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Dancing Naked at the Edge of Dawn


Dancing Naked at the Edge of Dawn

Meg Fratano is a stereotype and knows it. She is 48 years old, married to Bob, over-educated with a university position, and has two children --- Shaun, who is already gone after a very silent adolescence, and Katie, who, although 17 and still in high school, is treated by Meg as more of a friend. Meg's mother, forbidden by her father to go to college, consistently told her daughter that she would go to college and work outside the home, and that Meg could travel and have the life she herself couldn't have. Her mother's sister, Auntie Marcia, reinforced this message through stories of her own worldly jaunts and had great expectations for Meg, who she saw as more daughter than niece. Despite their preaching, however, Meg has become a grown-up woman who lives her life for everyone but herself.

One Thursday, Meg, who is working outside of her office on a project, stops by her house to pick up some files from the basement. A noise from upstairs initially frightens her into thinking there is a burglar in the house. But as she goes to investigate, the rhythmic nature of the noise belies a robbery. Instead, what Meg finds in her bedroom, and more importantly watches intently, is her husband making love to a woman only identified as Miss Geranium, due to the color of her nail polish. When Meg is finally able to break her humiliating yet silent pose, she leaves her home, just as silently, and runs to her "goddess friend" Elizabeth.

From here Meg (or Meggie, as many people seem to call her) begins her journey of self-discovery. First, her marriage ends with very little quarrel over property or money. Her relationship with her daughter deepens (Katie is practically unaffected by the divorce of her parents). She forges friendships with new women like Jane, who approaches her in a neighborhood bar, is in the throes of a divorce herself and, oh by the way, also slept with Bob. Interestingly enough, Meg, full of her newfound wisdom and insight, accepts this and they go on to become fast friends. Meg starts therapy and hits it right off with her female therapist, Dr. C (who might be one of Elizabeth's old lovers), a single mom/waitress who woke up one day and decided to get a Ph.D.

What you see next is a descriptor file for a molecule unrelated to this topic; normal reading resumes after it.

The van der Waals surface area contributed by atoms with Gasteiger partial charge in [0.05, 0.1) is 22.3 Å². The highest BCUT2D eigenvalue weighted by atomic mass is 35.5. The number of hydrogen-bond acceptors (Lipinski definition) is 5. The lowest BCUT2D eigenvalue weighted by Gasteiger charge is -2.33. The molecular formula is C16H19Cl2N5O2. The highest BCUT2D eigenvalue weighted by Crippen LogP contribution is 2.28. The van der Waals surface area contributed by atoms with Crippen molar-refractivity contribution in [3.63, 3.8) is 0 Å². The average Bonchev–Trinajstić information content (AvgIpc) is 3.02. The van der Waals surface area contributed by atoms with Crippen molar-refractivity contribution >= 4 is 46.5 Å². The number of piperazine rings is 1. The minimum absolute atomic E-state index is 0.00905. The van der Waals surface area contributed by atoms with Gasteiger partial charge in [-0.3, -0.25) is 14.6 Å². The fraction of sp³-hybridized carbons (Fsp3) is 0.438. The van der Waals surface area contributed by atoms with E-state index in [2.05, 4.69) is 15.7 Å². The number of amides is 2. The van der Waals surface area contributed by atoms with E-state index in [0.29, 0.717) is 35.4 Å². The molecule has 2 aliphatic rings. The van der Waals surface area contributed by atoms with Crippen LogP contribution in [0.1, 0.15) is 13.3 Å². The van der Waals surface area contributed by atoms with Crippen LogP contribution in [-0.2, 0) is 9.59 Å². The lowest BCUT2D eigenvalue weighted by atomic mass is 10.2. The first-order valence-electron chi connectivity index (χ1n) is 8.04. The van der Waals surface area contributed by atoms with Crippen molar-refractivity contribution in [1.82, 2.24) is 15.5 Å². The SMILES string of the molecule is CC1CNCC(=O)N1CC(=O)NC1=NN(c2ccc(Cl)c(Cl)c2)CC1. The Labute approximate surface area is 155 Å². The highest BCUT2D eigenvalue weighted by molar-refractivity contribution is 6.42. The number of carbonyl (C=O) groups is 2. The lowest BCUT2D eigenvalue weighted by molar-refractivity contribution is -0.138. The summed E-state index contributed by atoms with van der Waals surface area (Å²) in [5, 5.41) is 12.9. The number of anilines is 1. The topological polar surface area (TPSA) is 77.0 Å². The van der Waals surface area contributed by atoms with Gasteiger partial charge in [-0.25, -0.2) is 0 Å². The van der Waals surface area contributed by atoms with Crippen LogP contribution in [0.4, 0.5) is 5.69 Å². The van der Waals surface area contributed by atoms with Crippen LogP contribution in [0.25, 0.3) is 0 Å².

Meg and her mother talk a lot about Auntie Marcia (who died years earlier) and her frequent trips to Mexico. Along with a ring and bracelet she left for Meg when she died, there is some money in an account for a trip to Mexico (although it was intended that she do this as a much younger woman). Before you can say "Hola, Amigo!" Meg, Elizabeth and Jane are in Mexico bouncing around in a jeep with a beautiful woman named Linda (warning: most of the women are bohemian beautiful in this novel and apparently they sleep around with each other) in search of the "dancing doggies" from one of Meg's favorite stories told by the dearly departed Marcia.

During the course of the novel, a number of martinis, margaritas and cups of herbal tea are drunk. Many things are done by middle-aged women that seem pretty crazy unless you are the middle-aged woman doing it --- skinny dipping, filling small rock circles with flower petals in which to lie, and, of course, dancing naked. There are lots of deep, introspective conversations filled with "why nots" and "what ifs." There is a cottage in Mexico left to Meg by Marcia and possibly a love interest. Purple skirts, silver bracelets and Reverse Bridal Showers abound, and every end is neatly tied by the novel's conclusion. A perfect mid-life crisis book about an "almost" perfect mid-life crisis. Or at least, the kind this reader would like to have. Wow, Meg. Wow.

Reviewed by Jamie Layton on January 11, 2011

Dancing Naked at the Edge of Dawn
by Kris Radish

  • Publication Date: December 28, 2004
  • Genres: Fiction
  • Paperback: 328 pages
  • Publisher: Bantam
  • ISBN-10: 0553382632
  • ISBN-13: 9780553382631